The roots of plants grow underground in nature and to duplicate
what they would receive in nature it is very important to keep
the root zone to 20 - 22 °C. That’s not to say if the nutrient temp
reaches 23 °C or 23.5 °C the plants will die, but it should be kept
as close to 20 – 22 °C as you can. Plants with nutrient tempters
too high can have problems including (but not limited to) flowers
turning yellow and falling off, damaged fruits and a lack of new
One of the main elements of the success of farming systems
without soil is water availability and quality. There are many
sources for water availability from lakes, rainwater, rivers and
underground reservoirs or from other treatments. However,
water must be of high quality free of pathogens as determinant
factors for the success of agriculture without soil .
One of the disadvantages of the closed systems is the risk of
a rapid dispersal of soil-borne pathogens by the recirculating
nutrient solution. To eliminate these pathogens, several
disinfection methods can be used and the followings are some
Ozone treatment can be used to disinfect the drain water.
Ozone is the second most powerful sterilants in the world and
its function is to destroy bacteria, viruses and odors. An ozone
supply of 10 g/h/m3 water with an exposure time of 1 h is
sufficient to kill all pathogens .
Another way to disinfect the drain water is the use of UVradiation.
Ultra-violet radiation (or UV) is a proven process for
disinfecting water, air or solid surfaces that are microbiologically contaminated. For eliminating bacteria and fungi an energy dose
is recommended of 100mJ/cm2. For viruses a dose of 250 mJ/
cm2 is recommended. The advised dosage of 100mJ/cm2 to
control Fusarium gave adequate control at 14% transparency.
However, at 8% transparency 110mJ/sq.cm was needed; and
at 4% transparency, more than 174mJ/sq.cm was required.
For Fusarium control, the grower has the option of diluting the
water, or increasing the UV radiation [21-23].
When heat treatment is applied, a solution is heated for
about 30 seconds to a temperature of 95˚C. At this temperature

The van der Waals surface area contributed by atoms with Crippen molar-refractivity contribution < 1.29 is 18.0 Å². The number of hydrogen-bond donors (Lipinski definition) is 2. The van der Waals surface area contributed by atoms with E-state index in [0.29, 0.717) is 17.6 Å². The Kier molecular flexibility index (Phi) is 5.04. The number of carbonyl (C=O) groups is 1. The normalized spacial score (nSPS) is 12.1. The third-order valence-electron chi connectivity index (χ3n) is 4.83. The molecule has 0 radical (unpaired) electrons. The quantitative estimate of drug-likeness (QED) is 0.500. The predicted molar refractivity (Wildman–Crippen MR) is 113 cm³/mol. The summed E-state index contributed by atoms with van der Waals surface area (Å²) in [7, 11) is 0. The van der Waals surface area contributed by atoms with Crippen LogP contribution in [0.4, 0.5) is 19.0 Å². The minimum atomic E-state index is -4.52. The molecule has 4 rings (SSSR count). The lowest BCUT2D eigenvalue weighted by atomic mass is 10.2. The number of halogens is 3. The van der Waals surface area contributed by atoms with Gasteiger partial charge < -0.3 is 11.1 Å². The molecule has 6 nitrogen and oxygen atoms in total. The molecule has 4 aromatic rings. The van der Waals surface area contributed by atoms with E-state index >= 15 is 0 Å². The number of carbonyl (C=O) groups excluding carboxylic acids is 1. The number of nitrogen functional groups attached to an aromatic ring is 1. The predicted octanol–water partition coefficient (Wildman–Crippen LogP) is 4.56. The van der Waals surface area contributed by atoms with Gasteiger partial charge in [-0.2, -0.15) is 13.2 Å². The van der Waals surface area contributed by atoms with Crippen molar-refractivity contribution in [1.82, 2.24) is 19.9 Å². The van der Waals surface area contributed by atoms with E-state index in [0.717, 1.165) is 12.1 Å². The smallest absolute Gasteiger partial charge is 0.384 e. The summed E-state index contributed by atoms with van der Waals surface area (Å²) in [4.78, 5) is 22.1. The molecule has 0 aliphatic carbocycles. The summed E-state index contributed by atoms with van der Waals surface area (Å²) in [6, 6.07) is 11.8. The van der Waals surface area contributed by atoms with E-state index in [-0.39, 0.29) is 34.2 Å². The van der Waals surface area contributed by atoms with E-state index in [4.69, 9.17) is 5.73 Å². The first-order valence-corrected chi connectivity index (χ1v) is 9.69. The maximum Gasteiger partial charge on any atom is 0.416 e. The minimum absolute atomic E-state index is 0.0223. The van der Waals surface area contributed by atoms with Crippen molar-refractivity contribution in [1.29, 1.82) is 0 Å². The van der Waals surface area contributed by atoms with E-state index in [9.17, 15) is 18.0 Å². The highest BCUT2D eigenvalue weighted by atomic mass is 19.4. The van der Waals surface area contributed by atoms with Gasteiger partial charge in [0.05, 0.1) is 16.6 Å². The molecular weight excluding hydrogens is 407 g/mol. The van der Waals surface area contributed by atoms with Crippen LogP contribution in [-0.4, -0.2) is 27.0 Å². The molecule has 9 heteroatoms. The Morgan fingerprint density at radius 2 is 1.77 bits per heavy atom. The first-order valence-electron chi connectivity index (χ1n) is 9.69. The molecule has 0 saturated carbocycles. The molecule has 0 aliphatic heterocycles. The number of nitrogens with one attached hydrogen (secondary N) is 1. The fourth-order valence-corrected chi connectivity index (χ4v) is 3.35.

all pathogens are killed . A disadvantage of heat treatment
is the consumption of gas. Also warm drain water contains less
For several years commercial growers have used a slow
sand filtration installation to eliminate pathogens [23-27]. Sand
filtration is frequently used and a very robust method to remove
suspended solids from water. The filtration medium consists of a
multiple layer of sand with a variety in size and specific gravity.
Sand filters can be supplied in different sizes and materials both
hand operated or fully automatically.
In agriculture, the principle application is as a biocide,
signifying ‘life-executing’ specialist. It is utilized to split down
the foul develop in hydroponic lines that frequently contains
microorganisms, contagious spores and different organisms. It
is likewise utilized effectively for sterilization of seeds, blooms,
organic products, vegetables, hardware and packing materials.
Sooner rather than later it might be utilized for malady control
as a part of nurseries. The official term for this procedure is
Anodic Oxidation (AO), and the machine that makes electrolysed
water is an AO-unit. Different names for electrolysed water
incorporate EW, hydrolysed water, electrically enacted water,
electrochemically delivered water, actuated water, dynamic
water (and that’s only the tip of the iceberg) .
Hydrogen peroxide treatment is a much less expensive
contrasting option to ozone, UV and layer filtration sterilization.
Be that as it may, it is a feeble oxidator. While the execution
is enhanced by including a powerless corrosive, it is still not
sufficient to take out all pathogens. High measurements (400
ppm) are expected to take out infections, however it was found
that a little rate of nematodes survived treatment (0.3%), and
these were fit for tainting plants. There are a few hydrogen
peroxide items available have great impact for particular
pathogens including Pythium and Fusarium .
Membrane filtration can be separated into inverse osmosis
(RO), hyper-, nano-, ultra- and micro-filtration relying upon the pore measure of the membrane. They are costly and inclined
to gagging after some time. Remedy pre-treatment of supply
water is fundamental to expand the life span of membranes. The
predetermined necessities were that the micro-filtration unit
should have been ready to treat no less than 20,000L/day and to
screen to a pore size of 0.2 microns. Microfiltration is practically
identical in expenses to synthetic treatment alternatives however
without the potential perils and without affecting on the nutrient
solution. In any case, microfiltration seems uneconomical for
smaller enterprises .
Chlorination is the most widely recognized type of cleansing
utilized by hydroponic cultivators. It is cheap and promptly
accessible. Chlorine is the only biocide that can be lawfully
added to nutrient solution. Calcium hypochlorite (Ca(OCl2)),